PARIS — Eight months after taking over Leonard Paris, until last July one of the last remaining independent French heritage houses, the new Japanese owner is starting to articulate its vision for the brand.
Osaka-based wholesale and distribution company Sankyo Seiko, Leonard’s partner in Japan for around 50 years, plans to rejuvenate the brand to attract a younger clientele, as well as expanding retail, largely in Asia, which represents around 80 percent of Leonard’s sales.
The Tribouillard family, who founded the brand in 1958, are no longer involved.
Glimpses of the new owner’s strategy will be visible on the runway on Friday with Leonard’s fall collection by creative director Georg Lux. But the real reset will come in September, with its spring 2024 collection, said Sankyo Seiko chief executive officer, and Leonard president and general manager Akira Inoue during an exclusive interview at Leonard’s historic Paris headquarters.
Summer collections represent the bulk of Leonard’s sales, he explained, and the design of the fall collection was already well underway at the time of the acquisition.
“We need to make the Paris collection more suitable for the Asian market,” Inoue said.
Part of the focus will be on lightweight materials, comfortable to wear in hot, humid weather, said Inoue, but there will also be changes image-wise.
“We need to make the brand younger, fresh,” Inoue said. “I really want new patterns and new colors that Leonard never used.”
Sankyo Seiko already manufactured the Leonard Sport line under license, and now the Paris-based design team and the new owner’s atelier in Osaka are working together. Leonard’s headquarters is home to a team of around 20 collaborators.
Manufacturing for the main Leonard Paris line will continue in Italy, Inoue said, and the company is exploring manufacturing small capsules in France. Leonard Sport will still be made at Sankyo Seiko’s printing and sewing facilities in Japan.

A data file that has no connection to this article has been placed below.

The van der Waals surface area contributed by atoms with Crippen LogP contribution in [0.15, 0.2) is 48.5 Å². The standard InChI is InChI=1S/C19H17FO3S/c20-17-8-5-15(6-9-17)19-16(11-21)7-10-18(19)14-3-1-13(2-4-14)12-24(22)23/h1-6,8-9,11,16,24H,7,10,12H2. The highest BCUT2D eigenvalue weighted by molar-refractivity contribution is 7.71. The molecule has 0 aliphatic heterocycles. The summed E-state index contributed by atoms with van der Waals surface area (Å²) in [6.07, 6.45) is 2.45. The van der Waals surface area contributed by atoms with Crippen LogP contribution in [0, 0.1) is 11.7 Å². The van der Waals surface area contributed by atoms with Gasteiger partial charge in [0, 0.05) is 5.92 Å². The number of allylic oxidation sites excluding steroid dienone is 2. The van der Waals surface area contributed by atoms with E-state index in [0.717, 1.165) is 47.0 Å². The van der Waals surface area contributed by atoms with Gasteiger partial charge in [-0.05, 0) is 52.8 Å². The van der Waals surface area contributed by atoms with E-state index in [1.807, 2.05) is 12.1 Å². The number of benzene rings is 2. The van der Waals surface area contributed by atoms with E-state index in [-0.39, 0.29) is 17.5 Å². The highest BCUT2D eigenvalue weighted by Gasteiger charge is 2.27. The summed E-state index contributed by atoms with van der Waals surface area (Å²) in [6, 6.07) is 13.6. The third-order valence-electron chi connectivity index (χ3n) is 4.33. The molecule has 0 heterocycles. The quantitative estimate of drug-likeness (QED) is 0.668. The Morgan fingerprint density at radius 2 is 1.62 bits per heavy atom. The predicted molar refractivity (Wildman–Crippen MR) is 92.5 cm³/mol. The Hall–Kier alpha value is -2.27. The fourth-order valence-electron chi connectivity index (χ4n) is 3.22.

Leonard’s instantly recognizable vivid floral prints are difficult to produce or copy, a key differentiator, according to Inoue. “It’s very difficult to create the Leonard colors,” he said. “We are the only company that can do the Leonard printing in Asia.”
For the first time starting this month, Leonard Sport — launched 35 years ago — will be offered in the brand’s historic boutique in Paris.
Despite modernization plans, the label’s 60-plus years of archives are a key attraction, as are its presence on the Paris Fashion Week schedule and its membership of the Comité Colbert.
Elements of the archives traveled to Japan last October for a party hosted by the new owner, and Inoue sees exhibitions as something that could be in line with the explosion of innovative new retail spaces in Asia. “Asian people are very interested in these archives,” he said. Events will also be key — the brand organized a trunk show for its top customers in Japan last October, where Lux presented the spring collection, and another is in the works for April.
Another priority is revamping retail. “Leonard’s shop has not changed in many years,” Inoue said. “We need to do this ASAP.” If all goes to plan, a new store design in Paris as well as two or three new flagships in Asia, notably Tokyo, should be unveiled within the year.
Inoue said he has been surprised by the strong performance of the historic Paris boutique, on the Rue du Faubourg Saint-Honoré. “We have very loyal customers. The sales figures are much better than I expected.”
Sankyo Seiko operates 45 Leonard boutiques in Japan and five in Taiwan. Six in South Korea are run by a local company. A new store in Hong Kong, its second there, just opened, and another will be unveiled soon as the company prepares to launch the brand in mainland China.
It hopes to build on its experience with British brand Daks Simpson, which it acquired in 1991. “I was the person who developed the China market for Daks, from 1996,” said Inoue, who took over as Sankyo Seiko’s CEO in 2020. “It was very exciting and not so competitive, but very tricky.”
The Chinese mainland will be key for Leonard going forward, he said, and the company is in the process of seeking the right partner there.
“The ex-management [of Leonard] has failed many times to develop China,” Inoue said.
Singapore, Thailand and Vietnam are also in his sights. “My target is Asia, where there is still a high growth economy,” he continued.
Overall, Leonard is performing well, he said. “We’ve seen growth of between 20 and 25 percent since last July,” Inoue said. “I expect this year to see another 15 [to] 20 percent growth.”